Latent Semantic WSD Using Global Co-occurrence Information
This previous latent semantic WSD method is efficient for
finding a reduced semantic space. However, problem arises when
I apply this method. When I calculate the third matrix C, this
method tends to produce very sparse co-occurrence matrix from
a small training set. In this case, the NMF algorithm does not
converge onto a unique solution properly.
To obtain a large number of co-occurrence relations, I propose a new WSD method based on the global co-occurrence information using NMF, as shown in Figure 2. The proposed method also
To obtain a large number of co-occurrence relations, I propose a new WSD method based on the global co-occurrence information using NMF, as shown in Figure 2. The proposed method also
Figure 2:The proposed algorithm based on global co-occurrence
information
induces latent features for three matrices. The first nt matrix
A, where n is the number of examples that contain the target
word and t is the number of words that has dependency relation
with the target word, contains co-occurrence frequencies of
the target word cross-classified by dependency relations. The second
ns matrix B, where s is the number of words that appear
in the context window, contains term frequencies of words that
appear in the context window. The third st matrix D contains
co-occurrence frequency of context words that co-occur in dependency
relations to context words in a large document set. The
proposed method induces latent features for these three matrices
A, B and D. By using the co-occurrence frequencies of dependency
relations in the larger document set, this enables us to solve data
sparseness problem and induce more effective latent features.
Experiment
To evaluate the efficiency of the proposed WSD method using
the global co-occurrence information, I conduct some experiments
to compare with the result of the existing methods. In this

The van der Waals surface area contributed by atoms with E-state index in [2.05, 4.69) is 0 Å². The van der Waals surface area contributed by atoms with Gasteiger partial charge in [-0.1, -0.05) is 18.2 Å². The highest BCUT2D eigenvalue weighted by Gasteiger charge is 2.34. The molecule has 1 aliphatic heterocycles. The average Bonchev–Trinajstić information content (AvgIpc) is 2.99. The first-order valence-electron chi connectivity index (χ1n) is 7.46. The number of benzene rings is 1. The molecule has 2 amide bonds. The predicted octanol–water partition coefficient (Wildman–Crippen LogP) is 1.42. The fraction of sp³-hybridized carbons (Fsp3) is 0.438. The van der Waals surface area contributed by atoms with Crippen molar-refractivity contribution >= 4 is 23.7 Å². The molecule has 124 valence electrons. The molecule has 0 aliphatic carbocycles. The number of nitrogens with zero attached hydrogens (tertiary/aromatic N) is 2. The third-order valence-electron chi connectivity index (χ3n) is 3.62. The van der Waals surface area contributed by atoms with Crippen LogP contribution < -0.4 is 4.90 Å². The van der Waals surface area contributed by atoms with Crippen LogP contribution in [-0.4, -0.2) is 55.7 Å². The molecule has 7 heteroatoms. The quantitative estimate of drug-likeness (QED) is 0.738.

section, I describe an outline of the experiments.
Data
I used the Semeval-2010 Japanese WSD task data set, which
includes 50 target words comprising 22 nouns, 23 verbs, and 5
adjectives [2]. In this data set, there are 50 training and 50 test
instances for each target word. Moreover, to obtain a large number
of co-occurrence relations, I use 22,832 documents chosen
from the Japanese BCCWJ corpus^{1}.
Evaluation Method
Baseline System 1
As the first baseline method, I only use the first matrix A described
in Latent Semantic WSD Using Global Co-occurrence Information
section. To construct the matrix A, I represent each
sentence with the target word in the training set as a high-
dimensional vector where each component represents the cooccurrence
frequency of the target word in the sentence. Then,
NMF is applied to the matrix A to factorize each matrix into two
non-negative matrices W and H. Each vector is tagged with the
sense of the target word in that sentence. So centroid ci of the
co-occurrence vectors that are assigned the same sense i is calculated
and each centroid ci is mapped into the semantic space
using the matrix H as follows:
$${b}_{i}={c}_{i}{H}^{T}\text{(9)}$$
For input example of the target word, its context words are
extracted to construct a vector f and the vector f is also mapped
into the same semantic space using the matrix H as follows:
$$d=f{H}^{T}\text{(10)}$$